December 13, 2010
Ricky Ravin, Mrs. Mooney The Power to Declare War
Congress and the president use their powers to check and balance each other. One power of Congress is the ability to declare war. However, Congress generally gives the president control during war time. Because of this, the president is able to acquire more power over the war while Congress can do little if they have already given their approval. After the Vietnam War, in which Presidents Johnson and Nixon continued to wage despite a divided Congress[i]; they decided that the Constitution did not warrant the president to have the power to declare war, so they passed the War Powers Resolution[ii]. While the War Powers Act was meant to explicitly limit presidential war powers, it is largely ignored by the president, who holds the power to send troops into combat.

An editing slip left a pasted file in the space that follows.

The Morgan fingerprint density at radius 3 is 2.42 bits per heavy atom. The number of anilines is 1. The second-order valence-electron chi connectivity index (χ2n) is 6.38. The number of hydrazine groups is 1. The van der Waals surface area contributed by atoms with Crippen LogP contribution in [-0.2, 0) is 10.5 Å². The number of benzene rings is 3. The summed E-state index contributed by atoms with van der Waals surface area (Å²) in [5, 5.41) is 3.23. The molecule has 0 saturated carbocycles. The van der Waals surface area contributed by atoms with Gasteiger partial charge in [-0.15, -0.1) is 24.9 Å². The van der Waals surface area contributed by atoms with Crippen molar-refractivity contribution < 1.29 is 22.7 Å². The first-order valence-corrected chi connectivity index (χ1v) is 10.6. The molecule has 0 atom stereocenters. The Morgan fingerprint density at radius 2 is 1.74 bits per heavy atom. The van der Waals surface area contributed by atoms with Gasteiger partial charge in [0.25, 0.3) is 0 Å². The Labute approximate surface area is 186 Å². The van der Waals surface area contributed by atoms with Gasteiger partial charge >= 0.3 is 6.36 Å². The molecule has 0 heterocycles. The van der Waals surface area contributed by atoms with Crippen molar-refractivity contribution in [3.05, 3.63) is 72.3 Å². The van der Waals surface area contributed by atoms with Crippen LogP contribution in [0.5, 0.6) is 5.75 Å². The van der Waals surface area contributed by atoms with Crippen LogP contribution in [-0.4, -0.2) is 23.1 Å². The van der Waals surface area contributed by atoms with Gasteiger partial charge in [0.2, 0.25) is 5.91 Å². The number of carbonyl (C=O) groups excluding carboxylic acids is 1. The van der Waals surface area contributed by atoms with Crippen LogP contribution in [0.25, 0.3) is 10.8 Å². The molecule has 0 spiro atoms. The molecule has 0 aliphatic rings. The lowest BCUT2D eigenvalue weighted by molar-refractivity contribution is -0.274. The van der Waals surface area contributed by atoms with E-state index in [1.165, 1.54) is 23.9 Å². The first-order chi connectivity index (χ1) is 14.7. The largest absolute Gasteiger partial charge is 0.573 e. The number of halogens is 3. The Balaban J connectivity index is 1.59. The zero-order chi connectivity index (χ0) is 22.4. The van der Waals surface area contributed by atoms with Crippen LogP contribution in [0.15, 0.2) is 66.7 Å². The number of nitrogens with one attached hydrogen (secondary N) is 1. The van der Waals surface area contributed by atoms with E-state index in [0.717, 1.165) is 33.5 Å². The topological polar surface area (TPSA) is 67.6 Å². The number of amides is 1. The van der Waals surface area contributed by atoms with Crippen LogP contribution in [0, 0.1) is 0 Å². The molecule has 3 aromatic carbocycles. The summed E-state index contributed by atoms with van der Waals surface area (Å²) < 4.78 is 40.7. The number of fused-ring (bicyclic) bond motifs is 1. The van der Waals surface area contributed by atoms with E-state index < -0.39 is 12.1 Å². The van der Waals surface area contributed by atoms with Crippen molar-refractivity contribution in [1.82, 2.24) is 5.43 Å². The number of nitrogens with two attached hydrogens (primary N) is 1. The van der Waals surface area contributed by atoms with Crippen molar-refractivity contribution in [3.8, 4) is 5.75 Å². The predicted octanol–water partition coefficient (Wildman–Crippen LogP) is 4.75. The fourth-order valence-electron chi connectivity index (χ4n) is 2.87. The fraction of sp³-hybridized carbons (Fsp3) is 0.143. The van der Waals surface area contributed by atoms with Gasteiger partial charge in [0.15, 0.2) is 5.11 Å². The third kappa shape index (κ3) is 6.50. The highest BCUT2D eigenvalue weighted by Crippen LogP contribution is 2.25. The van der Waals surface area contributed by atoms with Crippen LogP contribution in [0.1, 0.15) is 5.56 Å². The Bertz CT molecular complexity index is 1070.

According to Section 2C of the War Powers Act, the constitution states that the president holds the right to send troops into combat only after: a Congressional declaration of war, a specific statutory authorization, or in a National emergency created by an attack on the United States. Since the president does not follow this statement, the War Powers Act attempts to curb some of the powers he has obtained that have been set by precedent. Under Section 3, the act states that if possible, the president must consult with Congress before sending troops into combat, and he must report to Congress regularly on the status of the war. Section 4 is more specific, it states that if troops are sent into war without a declaration, the president needs to report on: why it’s necessary, the constitutional authority under which such introduction took place, and the estimated duration of the war. Furthermore, it states that between sixty and ninety days after a report is submitted or is required to be submitted, the president must terminate use of troops...